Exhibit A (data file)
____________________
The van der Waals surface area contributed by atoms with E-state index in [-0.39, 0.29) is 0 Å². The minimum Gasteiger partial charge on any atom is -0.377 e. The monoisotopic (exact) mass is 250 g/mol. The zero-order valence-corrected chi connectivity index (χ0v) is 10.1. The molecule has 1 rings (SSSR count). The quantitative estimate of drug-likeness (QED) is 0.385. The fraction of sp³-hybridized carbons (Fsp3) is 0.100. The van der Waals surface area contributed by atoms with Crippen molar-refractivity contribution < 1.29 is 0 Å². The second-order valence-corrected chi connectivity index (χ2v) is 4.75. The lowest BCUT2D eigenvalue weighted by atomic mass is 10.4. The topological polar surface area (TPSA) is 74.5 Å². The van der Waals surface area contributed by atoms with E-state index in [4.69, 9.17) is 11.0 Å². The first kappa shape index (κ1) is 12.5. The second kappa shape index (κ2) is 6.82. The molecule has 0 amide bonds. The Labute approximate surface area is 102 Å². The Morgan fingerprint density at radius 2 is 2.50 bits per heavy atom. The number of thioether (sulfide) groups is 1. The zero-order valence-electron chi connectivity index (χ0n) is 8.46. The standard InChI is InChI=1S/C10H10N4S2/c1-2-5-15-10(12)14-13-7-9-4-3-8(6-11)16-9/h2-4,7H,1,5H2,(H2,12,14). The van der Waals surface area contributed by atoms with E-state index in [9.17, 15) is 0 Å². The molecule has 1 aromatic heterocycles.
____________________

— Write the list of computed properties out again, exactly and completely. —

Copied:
The van der Waals surface area contributed by atoms with E-state index in [-0.39, 0.29) is 0 Å². The minimum Gasteiger partial charge on any atom is -0.377 e. The monoisotopic (exact) mass is 250 g/mol. The zero-order valence-corrected chi connectivity index (χ0v) is 10.1. The molecule has 1 rings (SSSR count). The quantitative estimate of drug-likeness (QED) is 0.385. The fraction of sp³-hybridized carbons (Fsp3) is 0.100. The van der Waals surface area contributed by atoms with Crippen molar-refractivity contribution < 1.29 is 0 Å². The second-order valence-corrected chi connectivity index (χ2v) is 4.75. The lowest BCUT2D eigenvalue weighted by atomic mass is 10.4. The topological polar surface area (TPSA) is 74.5 Å². The van der Waals surface area contributed by atoms with E-state index in [4.69, 9.17) is 11.0 Å². The first kappa shape index (κ1) is 12.5. The second kappa shape index (κ2) is 6.82. The molecule has 0 amide bonds. The Labute approximate surface area is 102 Å². The Morgan fingerprint density at radius 2 is 2.50 bits per heavy atom. The number of thioether (sulfide) groups is 1. The zero-order valence-electron chi connectivity index (χ0n) is 8.46. The standard InChI is InChI=1S/C10H10N4S2/c1-2-5-15-10(12)14-13-7-9-4-3-8(6-11)16-9/h2-4,7H,1,5H2,(H2,12,14). The van der Waals surface area contributed by atoms with E-state index in [9.17, 15) is 0 Å². The molecule has 1 aromatic heterocycles.